publicly accessible FTC and DOJ Web sites, at http://www.ftc.gov/os/publiccomments.shtm and http://www.justice.gov/atr/public/workshops/healthcare/2015/02/index.html. As a matter of discretion, the 
Commission tries to remove individuals' home contact information from 
comments before placing them on the Commission's Web site.
    Because comments will be made public, you are solely responsible 
for making sure that your comment does not include any sensitive 
personal information, such as an individual's Social Security Number; 
date of birth; driver's license number or other state identification 
number, or foreign country equivalent; passport number; financial 
account number; or credit or debit card number. You are also solely 
responsible for making sure that your comment does not include any 
sensitive health information, such as medical records or other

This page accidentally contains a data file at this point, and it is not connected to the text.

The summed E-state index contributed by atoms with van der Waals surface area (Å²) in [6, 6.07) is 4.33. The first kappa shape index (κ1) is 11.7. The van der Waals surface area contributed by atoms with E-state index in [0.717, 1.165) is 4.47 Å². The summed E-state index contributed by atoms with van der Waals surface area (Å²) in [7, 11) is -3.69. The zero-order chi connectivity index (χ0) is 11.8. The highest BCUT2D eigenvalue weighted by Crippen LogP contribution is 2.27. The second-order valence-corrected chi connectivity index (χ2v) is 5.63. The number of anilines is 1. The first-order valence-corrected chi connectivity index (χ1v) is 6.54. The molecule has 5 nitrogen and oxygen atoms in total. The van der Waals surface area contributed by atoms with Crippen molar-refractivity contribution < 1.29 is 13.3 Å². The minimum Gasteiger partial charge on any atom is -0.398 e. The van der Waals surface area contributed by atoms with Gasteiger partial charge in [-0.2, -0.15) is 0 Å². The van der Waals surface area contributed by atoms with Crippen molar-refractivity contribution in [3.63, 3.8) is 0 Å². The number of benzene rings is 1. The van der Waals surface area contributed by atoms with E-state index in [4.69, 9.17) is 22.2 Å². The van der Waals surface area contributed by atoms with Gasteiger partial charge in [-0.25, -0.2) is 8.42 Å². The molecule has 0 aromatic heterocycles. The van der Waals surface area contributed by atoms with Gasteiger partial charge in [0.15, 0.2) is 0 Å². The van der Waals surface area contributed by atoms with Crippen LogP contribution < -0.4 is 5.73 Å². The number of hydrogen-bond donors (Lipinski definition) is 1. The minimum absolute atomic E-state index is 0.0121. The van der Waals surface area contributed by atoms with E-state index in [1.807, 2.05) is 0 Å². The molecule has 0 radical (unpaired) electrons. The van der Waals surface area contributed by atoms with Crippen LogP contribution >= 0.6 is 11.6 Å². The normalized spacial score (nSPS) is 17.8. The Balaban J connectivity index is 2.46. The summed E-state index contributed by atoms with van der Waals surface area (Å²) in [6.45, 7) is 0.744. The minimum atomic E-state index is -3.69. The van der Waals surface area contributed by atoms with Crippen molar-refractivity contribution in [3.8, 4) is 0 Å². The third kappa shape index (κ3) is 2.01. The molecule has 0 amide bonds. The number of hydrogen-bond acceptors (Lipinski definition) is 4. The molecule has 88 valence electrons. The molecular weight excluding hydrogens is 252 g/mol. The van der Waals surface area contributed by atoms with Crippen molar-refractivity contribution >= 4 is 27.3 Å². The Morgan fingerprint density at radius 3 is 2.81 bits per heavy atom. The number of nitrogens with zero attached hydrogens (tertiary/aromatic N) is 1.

individually identifiable health information. In addition, comments 
should not include ``trade secret or any commercial or financial 
information which . . . is privileged or confidential,'' as discussed 
in Section 6(f) of the Federal Trade Commission Act (``FTC Act''), 15 
U.S.C. 46(f), and FTC Rule 4.10(a)(2), 16 CFR 4.10(a)(2). In 
particular, do not include competitively sensitive information such as 
costs, sales statistics, inventories, formulas, patterns, devices, 
manufacturing processes, or customer names.
    Comments containing material for which confidential treatment is 
requested must be filed in paper form, must be clearly labeled 
``Confidential,'' and must comply with FTC Rule 4.9(c), 16 CFR 4.9(c). 
For any copyrighted material, please provide authorization (signed by 
the publisher or author if they retain the copyright) so that the 
material may be republished on the Agencies' Web sites.
    The FTC Act and other laws that the Commission administers permit 
the collection of public comments to consider and use in this 
proceeding as appropriate. The Commission will consider all timely and 
responsive public comments that it receives, whether filed in paper or 
electronic form. More information, including routine uses permitted by 
the Privacy Act, may be found in the FTC's privacy policy, available at 
http://www.ftc.gov/ftc/privacy.htm.


[[Page 5537]]


    By direction of the Commission.
Donald S. Clark,
Secretary.
[FR Doc. 2015-01856 Filed 1-27-15; 8:45 am]
BILLING CODE 6750-01-P